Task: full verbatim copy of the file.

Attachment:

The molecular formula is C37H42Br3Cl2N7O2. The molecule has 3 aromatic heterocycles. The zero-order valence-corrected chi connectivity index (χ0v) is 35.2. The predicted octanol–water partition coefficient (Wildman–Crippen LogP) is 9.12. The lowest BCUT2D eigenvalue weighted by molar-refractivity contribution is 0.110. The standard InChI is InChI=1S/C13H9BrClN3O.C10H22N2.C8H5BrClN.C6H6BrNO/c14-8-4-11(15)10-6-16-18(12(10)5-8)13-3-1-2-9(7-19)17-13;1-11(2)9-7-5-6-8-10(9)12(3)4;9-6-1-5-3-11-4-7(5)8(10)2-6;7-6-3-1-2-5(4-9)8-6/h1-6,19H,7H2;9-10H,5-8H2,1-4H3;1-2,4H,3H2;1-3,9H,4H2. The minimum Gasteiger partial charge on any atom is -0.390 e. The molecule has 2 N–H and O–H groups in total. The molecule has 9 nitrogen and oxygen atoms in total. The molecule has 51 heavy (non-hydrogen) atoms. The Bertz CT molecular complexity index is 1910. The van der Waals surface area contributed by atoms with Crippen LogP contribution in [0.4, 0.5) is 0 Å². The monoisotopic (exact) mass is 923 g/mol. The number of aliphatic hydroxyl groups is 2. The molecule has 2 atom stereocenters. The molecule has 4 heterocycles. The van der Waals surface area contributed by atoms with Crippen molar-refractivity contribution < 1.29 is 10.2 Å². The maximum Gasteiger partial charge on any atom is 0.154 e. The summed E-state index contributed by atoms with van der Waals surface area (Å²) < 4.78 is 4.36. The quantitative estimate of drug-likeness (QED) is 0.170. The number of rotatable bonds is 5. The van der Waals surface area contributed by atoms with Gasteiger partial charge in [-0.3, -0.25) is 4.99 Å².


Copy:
The molecular formula is C37H42Br3Cl2N7O2. The molecule has 3 aromatic heterocycles. The zero-order valence-corrected chi connectivity index (χ0v) is 35.2. The predicted octanol–water partition coefficient (Wildman–Crippen LogP) is 9.12. The lowest BCUT2D eigenvalue weighted by molar-refractivity contribution is 0.110. The standard InChI is InChI=1S/C13H9BrClN3O.C10H22N2.C8H5BrClN.C6H6BrNO/c14-8-4-11(15)10-6-16-18(12(10)5-8)13-3-1-2-9(7-19)17-13;1-11(2)9-7-5-6-8-10(9)12(3)4;9-6-1-5-3-11-4-7(5)8(10)2-6;7-6-3-1-2-5(4-9)8-6/h1-6,19H,7H2;9-10H,5-8H2,1-4H3;1-2,4H,3H2;1-3,9H,4H2. The minimum Gasteiger partial charge on any atom is -0.390 e. The molecule has 2 N–H and O–H groups in total. The molecule has 9 nitrogen and oxygen atoms in total. The molecule has 51 heavy (non-hydrogen) atoms. The Bertz CT molecular complexity index is 1910. The van der Waals surface area contributed by atoms with Crippen LogP contribution in [0.4, 0.5) is 0 Å². The monoisotopic (exact) mass is 923 g/mol. The number of aliphatic hydroxyl groups is 2. The molecule has 2 atom stereocenters. The molecule has 4 heterocycles. The van der Waals surface area contributed by atoms with Crippen molar-refractivity contribution < 1.29 is 10.2 Å². The maximum Gasteiger partial charge on any atom is 0.154 e. The summed E-state index contributed by atoms with van der Waals surface area (Å²) < 4.78 is 4.36. The quantitative estimate of drug-likeness (QED) is 0.170. The number of rotatable bonds is 5. The van der Waals surface area contributed by atoms with Gasteiger partial charge in [-0.3, -0.25) is 4.99 Å².